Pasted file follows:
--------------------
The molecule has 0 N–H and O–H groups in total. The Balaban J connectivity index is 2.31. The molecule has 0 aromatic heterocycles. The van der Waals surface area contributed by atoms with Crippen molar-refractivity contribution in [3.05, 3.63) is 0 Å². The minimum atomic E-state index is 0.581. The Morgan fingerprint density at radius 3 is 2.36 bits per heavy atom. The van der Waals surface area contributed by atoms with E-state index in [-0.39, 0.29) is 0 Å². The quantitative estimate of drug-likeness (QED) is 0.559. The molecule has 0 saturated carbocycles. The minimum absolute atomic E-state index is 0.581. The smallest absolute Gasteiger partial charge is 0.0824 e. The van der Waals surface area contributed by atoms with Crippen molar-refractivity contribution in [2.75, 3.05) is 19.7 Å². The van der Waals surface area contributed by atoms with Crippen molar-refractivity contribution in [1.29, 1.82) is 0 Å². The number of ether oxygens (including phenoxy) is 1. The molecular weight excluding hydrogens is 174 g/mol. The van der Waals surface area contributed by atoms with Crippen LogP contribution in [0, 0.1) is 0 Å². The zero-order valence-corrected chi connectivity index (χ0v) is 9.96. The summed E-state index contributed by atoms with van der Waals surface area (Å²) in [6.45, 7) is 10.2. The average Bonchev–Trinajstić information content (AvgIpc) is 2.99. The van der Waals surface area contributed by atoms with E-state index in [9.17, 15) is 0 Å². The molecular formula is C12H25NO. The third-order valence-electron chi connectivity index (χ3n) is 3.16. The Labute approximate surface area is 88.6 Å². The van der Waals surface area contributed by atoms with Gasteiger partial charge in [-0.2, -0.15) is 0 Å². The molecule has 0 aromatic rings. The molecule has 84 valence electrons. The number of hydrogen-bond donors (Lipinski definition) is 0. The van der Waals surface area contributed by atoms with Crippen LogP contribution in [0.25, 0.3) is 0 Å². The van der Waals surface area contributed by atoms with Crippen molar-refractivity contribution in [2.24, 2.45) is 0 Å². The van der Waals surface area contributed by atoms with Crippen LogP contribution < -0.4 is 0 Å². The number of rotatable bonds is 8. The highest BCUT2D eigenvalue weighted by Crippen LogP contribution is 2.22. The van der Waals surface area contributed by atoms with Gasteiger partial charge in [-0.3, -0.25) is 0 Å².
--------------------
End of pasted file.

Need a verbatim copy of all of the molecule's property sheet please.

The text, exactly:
The molecule has 0 N–H and O–H groups in total. The Balaban J connectivity index is 2.31. The molecule has 0 aromatic heterocycles. The van der Waals surface area contributed by atoms with Crippen molar-refractivity contribution in [3.05, 3.63) is 0 Å². The minimum atomic E-state index is 0.581. The Morgan fingerprint density at radius 3 is 2.36 bits per heavy atom. The van der Waals surface area contributed by atoms with E-state index in [-0.39, 0.29) is 0 Å². The quantitative estimate of drug-likeness (QED) is 0.559. The molecule has 0 saturated carbocycles. The minimum absolute atomic E-state index is 0.581. The smallest absolute Gasteiger partial charge is 0.0824 e. The van der Waals surface area contributed by atoms with Crippen molar-refractivity contribution in [2.75, 3.05) is 19.7 Å². The van der Waals surface area contributed by atoms with Crippen molar-refractivity contribution in [1.29, 1.82) is 0 Å². The number of ether oxygens (including phenoxy) is 1. The molecular weight excluding hydrogens is 174 g/mol. The van der Waals surface area contributed by atoms with Crippen LogP contribution in [0, 0.1) is 0 Å². The zero-order valence-corrected chi connectivity index (χ0v) is 9.96. The summed E-state index contributed by atoms with van der Waals surface area (Å²) in [6.45, 7) is 10.2. The average Bonchev–Trinajstić information content (AvgIpc) is 2.99. The van der Waals surface area contributed by atoms with E-state index in [9.17, 15) is 0 Å². The molecular formula is C12H25NO. The third-order valence-electron chi connectivity index (χ3n) is 3.16. The Labute approximate surface area is 88.6 Å². The van der Waals surface area contributed by atoms with Gasteiger partial charge in [-0.2, -0.15) is 0 Å². The molecule has 0 aromatic rings. The molecule has 84 valence electrons. The number of hydrogen-bond donors (Lipinski definition) is 0. The van der Waals surface area contributed by atoms with Crippen LogP contribution in [0.25, 0.3) is 0 Å². The van der Waals surface area contributed by atoms with Crippen molar-refractivity contribution in [2.24, 2.45) is 0 Å². The van der Waals surface area contributed by atoms with Crippen LogP contribution < -0.4 is 0 Å². The number of rotatable bonds is 8. The highest BCUT2D eigenvalue weighted by Crippen LogP contribution is 2.22. The van der Waals surface area contributed by atoms with Gasteiger partial charge in [-0.3, -0.25) is 0 Å².